phage a combining form meaning “a thing that devours,” used in the formation of compound words, especially the names of phagocytes.
Last July, about a month after my diagnosis, I learned about a biotech company called Neurophage, whose ambitious aim was to create an entirely new approach to treating Alzheimer’s. This was around the time I was preparing to launch my blog, and its heading—The Diminishing Window—reflected my sense that it was unlikely a cure would be developed in time to help me or anyone else already diagnosed with the disease. Occasionally I would do a news search for Neurophage, but all that would come up were the same stale articles.
Last week, something fresh did spring up. The website of one of Boston’s public television stations excerpted a section from the book, Brain Storms: The Race to Unlock the Mysteries of Parkinson’s Disease, by John Palfreman, a retired University of Oregon journalism professor who has Parkinson’s himself. (Parkinson’s and Alzheimer’s, as well as a number of other neurodegenerative diseases, share similar features.) Though I was aware that Neurophage was pursuing a novel technique, I didn’t grasp how significant this technique could be until I read Palfreman’s lucid account.
The starting point to understanding this approach is “phages,” shorthand for “bacteriophages”—microbes that live in disparate environments, including human stomachs. Phages were unknown until Beka Solomon, a scientist at Tel Aviv University, discovered them in 2004. She was working on what was called the M13 bacteria, with an eye toward treatments for Alzheimer’s and similar diseases.
According to Palfreman, “She wanted to see if human-made antibodies delivered through the animals’ nasal passages would penetrate the blood-brain barrier and dissolve the amyloid-beta plaques in their brains,” Palfreman wrote, referring to a key feature of Alzheimer’s. “Seeking a way to get more antibodies into the brain, she decided to attach them to M13 phages in the hope that the two acting in concert would better penetrate the blood-brain barrier, dissolve more of the plaques, and improve the symptoms in the mice—as measured by their ability to run mazes and perform similar tasks.”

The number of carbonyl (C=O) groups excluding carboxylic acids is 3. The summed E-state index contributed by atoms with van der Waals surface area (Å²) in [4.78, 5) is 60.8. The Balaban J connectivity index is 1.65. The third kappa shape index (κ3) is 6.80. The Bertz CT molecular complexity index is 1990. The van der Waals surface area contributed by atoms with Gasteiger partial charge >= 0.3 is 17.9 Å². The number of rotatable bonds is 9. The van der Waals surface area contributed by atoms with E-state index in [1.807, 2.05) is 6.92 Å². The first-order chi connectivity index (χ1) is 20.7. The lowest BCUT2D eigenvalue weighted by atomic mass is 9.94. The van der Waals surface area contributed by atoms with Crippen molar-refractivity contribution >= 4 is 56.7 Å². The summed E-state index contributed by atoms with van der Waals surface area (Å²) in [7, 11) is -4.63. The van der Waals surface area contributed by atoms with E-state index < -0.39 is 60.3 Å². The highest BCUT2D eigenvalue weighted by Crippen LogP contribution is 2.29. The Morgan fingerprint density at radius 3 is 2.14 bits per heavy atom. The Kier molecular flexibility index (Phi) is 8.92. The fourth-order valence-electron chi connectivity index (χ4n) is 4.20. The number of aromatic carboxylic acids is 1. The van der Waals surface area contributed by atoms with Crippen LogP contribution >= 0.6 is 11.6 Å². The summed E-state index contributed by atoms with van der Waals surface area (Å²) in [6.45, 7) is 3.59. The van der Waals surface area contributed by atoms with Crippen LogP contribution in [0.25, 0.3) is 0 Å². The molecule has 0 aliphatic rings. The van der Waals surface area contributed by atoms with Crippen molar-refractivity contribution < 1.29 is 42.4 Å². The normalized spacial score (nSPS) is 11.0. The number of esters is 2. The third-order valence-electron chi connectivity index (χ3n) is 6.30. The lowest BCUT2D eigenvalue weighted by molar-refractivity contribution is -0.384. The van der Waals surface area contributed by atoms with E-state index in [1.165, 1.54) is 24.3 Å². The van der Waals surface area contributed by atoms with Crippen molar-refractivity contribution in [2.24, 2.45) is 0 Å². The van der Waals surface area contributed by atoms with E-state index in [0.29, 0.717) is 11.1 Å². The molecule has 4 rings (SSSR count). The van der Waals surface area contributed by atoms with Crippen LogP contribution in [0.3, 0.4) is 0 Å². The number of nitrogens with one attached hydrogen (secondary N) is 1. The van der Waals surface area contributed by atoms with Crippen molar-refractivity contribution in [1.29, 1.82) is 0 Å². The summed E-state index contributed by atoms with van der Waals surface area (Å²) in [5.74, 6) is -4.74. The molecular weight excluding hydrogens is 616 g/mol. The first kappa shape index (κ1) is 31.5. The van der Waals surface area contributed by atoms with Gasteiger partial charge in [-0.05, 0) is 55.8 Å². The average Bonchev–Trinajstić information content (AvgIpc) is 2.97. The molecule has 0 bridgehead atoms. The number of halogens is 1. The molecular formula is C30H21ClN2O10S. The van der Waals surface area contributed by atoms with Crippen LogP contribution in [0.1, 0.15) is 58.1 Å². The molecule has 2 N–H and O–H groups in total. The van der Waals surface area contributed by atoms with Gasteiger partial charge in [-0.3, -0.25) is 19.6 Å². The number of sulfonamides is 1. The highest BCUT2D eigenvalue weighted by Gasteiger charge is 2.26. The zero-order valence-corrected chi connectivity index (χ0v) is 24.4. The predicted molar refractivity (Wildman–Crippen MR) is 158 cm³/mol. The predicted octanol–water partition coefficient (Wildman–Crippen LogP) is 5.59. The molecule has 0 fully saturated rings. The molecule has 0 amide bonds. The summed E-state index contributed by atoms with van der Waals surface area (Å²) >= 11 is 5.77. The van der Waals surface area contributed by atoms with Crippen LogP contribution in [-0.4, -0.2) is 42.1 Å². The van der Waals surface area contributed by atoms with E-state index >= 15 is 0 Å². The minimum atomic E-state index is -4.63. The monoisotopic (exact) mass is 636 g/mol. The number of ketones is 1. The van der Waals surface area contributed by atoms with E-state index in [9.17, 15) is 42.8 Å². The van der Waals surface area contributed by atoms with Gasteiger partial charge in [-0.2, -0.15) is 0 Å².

After repeating the tests many times, the results remained consistent: “The mice showed very nice recovery of their cognitive function,” Solomon told Palfreman. With this as a starting point,
she raised an initial $150,000 from family members and hired the scientist Richard Fischer as her first employee. That was in 2007. In the years that followed, the company raised more than $7 million in venture capital and relocated to Cambridge, Massachusetts, home to a critical mass of biotech researchers. The process of developing a drug is typically lengthy, but by the summer of 2014, with a staff of eighteen, expectations were high. As Palfreman phrased it, the company’s leaders “were hopeful that their new discovery might change medical history.” Solomon commented, “We now potentially have a drug that does everything that the phage could do, which can be delivered systemically and is easy to manufacture.”
The key question, of course, is whether the clinical trials will deliver on their enormous expectations. Much is riding on the outcome.
To read Palfreman’s account in its entirety, do a search for “virus that could cure Alzheimer’s.”